Angkor is a region of Cambodia that served as the seat of the Khmer Empire, which flourished from approximately the 9th to 15th centuries.  The word Angkor is derived from the Sanskrit nagara (नगर), meaning "city". The Angkorian period began in AD 802, when the Khmer Hindu monarch Jayavarman II declared himself a "universal monarch" and "god-king", and lasted until the late 14th century, first falling under Ayutthayan suzerainty in 1351.  A Khmer rebellion resulted in the 1431 sacking of Angkor by Ayutthaya, causing its population to migrate south to Longvek.

Angkor is a region of Cambodia that served as the seat of the Khmer Empire, which flourished from approximately the 9th to 15th centuries.
The word Angkor is derived from the Sanskrit nagara (नगर), meaning “city”.
The Angkorian period began in AD 802, when the Khmer Hindu monarch Jayavarman II declared himself a “universal monarch” and “god-king”, and lasted until the late 14th century, first falling under Ayutthayan suzerainty in 1351.
A Khmer rebellion resulted in the 1431 sacking of Angkor by Ayutthaya, causing its population to migrate south to Longvek.

Thus the Khmer god-kings gave physical expression to their divine right to rule, legitimizing their authority through the very fabric of their capital.

To complete the early reconstruction of the cosmology, the temple at Phnom Bakheng was surrounded by a most, to represent the oceans, and this was fed from the first of two huge reservoirs, or baray, constructed at the site.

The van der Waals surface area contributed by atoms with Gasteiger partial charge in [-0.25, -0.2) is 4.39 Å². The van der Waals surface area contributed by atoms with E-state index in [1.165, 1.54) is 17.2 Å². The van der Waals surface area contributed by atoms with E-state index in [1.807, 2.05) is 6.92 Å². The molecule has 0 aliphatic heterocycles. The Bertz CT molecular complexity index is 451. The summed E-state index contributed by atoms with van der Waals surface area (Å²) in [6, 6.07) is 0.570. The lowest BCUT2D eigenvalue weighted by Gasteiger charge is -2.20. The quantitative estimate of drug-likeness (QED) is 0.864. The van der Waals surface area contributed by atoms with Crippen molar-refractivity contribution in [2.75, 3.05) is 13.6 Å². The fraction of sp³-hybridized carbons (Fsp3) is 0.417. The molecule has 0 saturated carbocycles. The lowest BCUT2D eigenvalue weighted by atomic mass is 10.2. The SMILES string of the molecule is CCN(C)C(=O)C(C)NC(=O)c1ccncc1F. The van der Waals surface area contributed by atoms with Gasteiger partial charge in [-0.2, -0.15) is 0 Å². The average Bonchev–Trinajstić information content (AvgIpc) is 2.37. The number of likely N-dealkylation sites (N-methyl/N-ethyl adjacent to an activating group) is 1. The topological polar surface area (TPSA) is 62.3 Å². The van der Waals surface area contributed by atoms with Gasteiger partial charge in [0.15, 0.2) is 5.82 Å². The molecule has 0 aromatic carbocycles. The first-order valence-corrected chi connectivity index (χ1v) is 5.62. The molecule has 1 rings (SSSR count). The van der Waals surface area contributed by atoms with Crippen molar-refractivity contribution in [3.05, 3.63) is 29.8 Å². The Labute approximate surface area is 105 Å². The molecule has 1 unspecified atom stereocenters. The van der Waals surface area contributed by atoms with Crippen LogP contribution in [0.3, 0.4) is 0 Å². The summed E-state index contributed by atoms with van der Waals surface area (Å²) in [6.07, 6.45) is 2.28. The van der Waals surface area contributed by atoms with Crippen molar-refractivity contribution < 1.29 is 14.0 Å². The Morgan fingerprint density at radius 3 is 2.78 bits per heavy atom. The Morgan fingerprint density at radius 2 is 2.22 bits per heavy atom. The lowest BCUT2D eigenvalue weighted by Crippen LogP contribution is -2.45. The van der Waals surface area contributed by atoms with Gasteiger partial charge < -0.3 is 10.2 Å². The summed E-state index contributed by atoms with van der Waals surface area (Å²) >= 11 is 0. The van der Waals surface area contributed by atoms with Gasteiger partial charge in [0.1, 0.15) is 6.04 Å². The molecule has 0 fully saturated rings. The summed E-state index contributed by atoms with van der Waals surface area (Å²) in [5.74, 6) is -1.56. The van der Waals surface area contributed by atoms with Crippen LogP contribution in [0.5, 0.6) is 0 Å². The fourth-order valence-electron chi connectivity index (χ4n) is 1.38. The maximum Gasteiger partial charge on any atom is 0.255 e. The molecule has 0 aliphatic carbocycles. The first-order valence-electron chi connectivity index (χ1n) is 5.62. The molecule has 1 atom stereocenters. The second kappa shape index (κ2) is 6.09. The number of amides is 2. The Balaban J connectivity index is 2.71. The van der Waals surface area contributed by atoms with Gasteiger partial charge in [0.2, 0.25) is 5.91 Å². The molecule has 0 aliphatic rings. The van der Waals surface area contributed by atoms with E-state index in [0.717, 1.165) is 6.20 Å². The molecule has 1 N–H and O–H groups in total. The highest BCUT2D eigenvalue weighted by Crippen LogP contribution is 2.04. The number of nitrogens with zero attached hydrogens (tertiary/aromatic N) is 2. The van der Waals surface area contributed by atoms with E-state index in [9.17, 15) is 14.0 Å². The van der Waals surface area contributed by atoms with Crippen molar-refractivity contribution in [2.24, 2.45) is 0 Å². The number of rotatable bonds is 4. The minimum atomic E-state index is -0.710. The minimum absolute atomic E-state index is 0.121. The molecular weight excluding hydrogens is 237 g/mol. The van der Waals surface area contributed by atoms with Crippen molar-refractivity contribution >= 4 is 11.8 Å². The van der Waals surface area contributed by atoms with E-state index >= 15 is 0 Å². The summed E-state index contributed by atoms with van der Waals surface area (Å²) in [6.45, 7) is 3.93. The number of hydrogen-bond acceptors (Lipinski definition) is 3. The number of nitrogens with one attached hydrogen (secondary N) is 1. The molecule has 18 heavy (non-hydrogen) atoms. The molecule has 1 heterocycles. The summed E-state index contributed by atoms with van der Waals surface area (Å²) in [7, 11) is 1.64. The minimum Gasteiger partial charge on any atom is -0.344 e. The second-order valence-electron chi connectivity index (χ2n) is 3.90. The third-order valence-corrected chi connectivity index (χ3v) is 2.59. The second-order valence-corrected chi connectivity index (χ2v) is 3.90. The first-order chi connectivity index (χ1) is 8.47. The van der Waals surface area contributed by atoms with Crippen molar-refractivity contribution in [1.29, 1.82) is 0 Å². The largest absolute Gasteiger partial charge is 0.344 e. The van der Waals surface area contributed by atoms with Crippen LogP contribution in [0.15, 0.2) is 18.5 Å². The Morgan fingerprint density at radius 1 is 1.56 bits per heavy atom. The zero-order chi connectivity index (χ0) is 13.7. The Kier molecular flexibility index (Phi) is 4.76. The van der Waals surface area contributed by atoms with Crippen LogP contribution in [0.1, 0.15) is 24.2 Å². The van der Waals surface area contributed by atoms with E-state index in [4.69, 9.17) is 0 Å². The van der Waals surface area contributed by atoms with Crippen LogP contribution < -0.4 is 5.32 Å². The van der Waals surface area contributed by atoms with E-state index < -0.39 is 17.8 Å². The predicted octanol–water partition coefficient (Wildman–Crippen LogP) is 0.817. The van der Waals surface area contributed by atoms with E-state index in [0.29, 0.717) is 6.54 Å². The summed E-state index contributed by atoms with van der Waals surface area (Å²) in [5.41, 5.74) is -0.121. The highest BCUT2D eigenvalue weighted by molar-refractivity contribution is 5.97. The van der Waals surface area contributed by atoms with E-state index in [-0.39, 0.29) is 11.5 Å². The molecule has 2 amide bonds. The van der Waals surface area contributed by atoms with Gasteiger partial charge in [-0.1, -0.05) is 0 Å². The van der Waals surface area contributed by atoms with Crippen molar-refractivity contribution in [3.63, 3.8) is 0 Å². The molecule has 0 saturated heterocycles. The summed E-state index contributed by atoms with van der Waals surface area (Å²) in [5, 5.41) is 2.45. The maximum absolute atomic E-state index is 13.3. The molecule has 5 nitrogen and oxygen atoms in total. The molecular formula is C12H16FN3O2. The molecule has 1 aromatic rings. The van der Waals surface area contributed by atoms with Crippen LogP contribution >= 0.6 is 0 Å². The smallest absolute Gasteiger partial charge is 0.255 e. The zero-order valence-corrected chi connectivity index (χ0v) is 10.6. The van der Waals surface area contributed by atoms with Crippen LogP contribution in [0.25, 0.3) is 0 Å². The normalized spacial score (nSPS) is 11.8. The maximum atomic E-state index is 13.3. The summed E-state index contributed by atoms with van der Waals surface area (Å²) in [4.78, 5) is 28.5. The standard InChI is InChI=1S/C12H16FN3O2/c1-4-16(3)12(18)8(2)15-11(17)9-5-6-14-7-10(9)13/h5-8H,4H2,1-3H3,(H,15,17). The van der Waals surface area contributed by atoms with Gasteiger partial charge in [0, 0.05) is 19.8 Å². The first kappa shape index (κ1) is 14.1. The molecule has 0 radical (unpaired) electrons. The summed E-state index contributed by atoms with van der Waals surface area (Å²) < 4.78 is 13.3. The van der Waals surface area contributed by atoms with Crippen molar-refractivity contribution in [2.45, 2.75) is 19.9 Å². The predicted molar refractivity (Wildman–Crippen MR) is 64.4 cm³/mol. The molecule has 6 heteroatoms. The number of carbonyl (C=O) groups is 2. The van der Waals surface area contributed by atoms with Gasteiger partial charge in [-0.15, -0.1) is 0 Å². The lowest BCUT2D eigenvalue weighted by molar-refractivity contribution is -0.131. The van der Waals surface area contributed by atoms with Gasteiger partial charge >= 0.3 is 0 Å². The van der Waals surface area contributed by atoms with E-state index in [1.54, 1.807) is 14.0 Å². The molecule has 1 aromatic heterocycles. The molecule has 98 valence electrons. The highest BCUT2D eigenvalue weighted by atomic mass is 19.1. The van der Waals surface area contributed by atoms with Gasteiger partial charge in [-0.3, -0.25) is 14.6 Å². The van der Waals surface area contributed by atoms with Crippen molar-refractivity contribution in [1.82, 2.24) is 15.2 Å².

The Eastern Baray at Angkor is 5 x 1 miles in area and held up to 48, 400,000 cubic yards of water; the Western Baray is even larger. 

They were the largest manifestation of the massive and complex system of irrigation channels, canals, moats, and ponds – over a thousand of them – that underpinned life in Angkor.

With the network of water-management features the Khmer were able to tame the annual flooding of Tonle Sap, irrigating their rice paddies and making their agriculture highly productive.

A 13th century Chinese visitor to Angkor recorded that they could produce three or four crops of rice a year, making it possible to support a huge population spread across a vast urban sprawl.

Between 1992 and 2007, researchers using satellites, NASA radar imagery, light aircraft and more down-to-earth technology such as scooters, were able to show that at its height Angkor had covered 386 square miles, making it the largest pre-industrial city in history.

The next biggest rival, the Mayan City of Tikal was more than an order of magnitude smaller at 38½ to 58 square miles.

Angkor’s glory years came in the 11th to 13th centuries.  Under King Suryavarman I (reigned 1011-1050), the imperial palace-city of Angkor Wat, the most famous and the greatest of the temples at Angkor, intended as his mausoleum. 

According to an inscription in the temple, Suryavarman II won the throne after slaying a rival prince in battle, leaping onto his war-elephant and engaging him in single combat.

Like the earlier temples, Angkor Wat with its five towers was a version of the sacred Mount Meru, which according to the myth had five peaks.

The greatest of the Khmer kings and the last great builder at Angkor was Jayavarman VII (reigned 11 SI- 1220), who refurbished Angkor Thom, built temples to his parents, and, on adopting Mahayana Buddhism as his personal faith, constructed the Buddhist temple of Bayon in the heart of Angkor Thom.

It is famous for the giant faces peering out from its towers, representing King Jayavarman VII as the bodhisattva Avalokiteshvara: thus the king contrived to maintain and even enhance the cult of royal personality despite the change in religion.

The Record of Zhou Daguan